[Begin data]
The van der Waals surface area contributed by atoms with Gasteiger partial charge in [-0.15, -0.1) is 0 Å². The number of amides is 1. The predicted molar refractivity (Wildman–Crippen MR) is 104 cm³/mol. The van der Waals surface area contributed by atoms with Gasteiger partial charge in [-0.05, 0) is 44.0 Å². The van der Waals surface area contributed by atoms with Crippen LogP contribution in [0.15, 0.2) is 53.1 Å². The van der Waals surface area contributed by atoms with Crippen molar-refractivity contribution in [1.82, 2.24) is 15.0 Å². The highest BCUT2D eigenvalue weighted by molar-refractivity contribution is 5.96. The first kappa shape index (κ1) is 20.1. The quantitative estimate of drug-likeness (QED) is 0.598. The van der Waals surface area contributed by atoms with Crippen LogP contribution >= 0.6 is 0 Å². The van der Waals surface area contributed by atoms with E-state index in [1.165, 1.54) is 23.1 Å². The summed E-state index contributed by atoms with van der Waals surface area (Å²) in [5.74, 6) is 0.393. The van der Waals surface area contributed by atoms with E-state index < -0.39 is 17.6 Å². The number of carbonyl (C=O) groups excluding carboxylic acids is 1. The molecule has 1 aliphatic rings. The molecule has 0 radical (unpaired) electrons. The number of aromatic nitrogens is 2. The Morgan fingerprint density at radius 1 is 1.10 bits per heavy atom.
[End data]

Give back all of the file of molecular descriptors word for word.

The van der Waals surface area contributed by atoms with Gasteiger partial charge in [-0.15, -0.1) is 0 Å². The number of amides is 1. The predicted molar refractivity (Wildman–Crippen MR) is 104 cm³/mol. The van der Waals surface area contributed by atoms with Gasteiger partial charge in [-0.05, 0) is 44.0 Å². The van der Waals surface area contributed by atoms with Crippen LogP contribution in [0.15, 0.2) is 53.1 Å². The van der Waals surface area contributed by atoms with Crippen molar-refractivity contribution in [1.82, 2.24) is 15.0 Å². The highest BCUT2D eigenvalue weighted by molar-refractivity contribution is 5.96. The first kappa shape index (κ1) is 20.1. The quantitative estimate of drug-likeness (QED) is 0.598. The van der Waals surface area contributed by atoms with Crippen LogP contribution >= 0.6 is 0 Å². The van der Waals surface area contributed by atoms with E-state index in [1.165, 1.54) is 23.1 Å². The summed E-state index contributed by atoms with van der Waals surface area (Å²) in [5.74, 6) is 0.393. The van der Waals surface area contributed by atoms with E-state index < -0.39 is 17.6 Å². The number of carbonyl (C=O) groups excluding carboxylic acids is 1. The molecule has 1 aliphatic rings. The molecule has 0 radical (unpaired) electrons. The number of aromatic nitrogens is 2. The Morgan fingerprint density at radius 1 is 1.10 bits per heavy atom.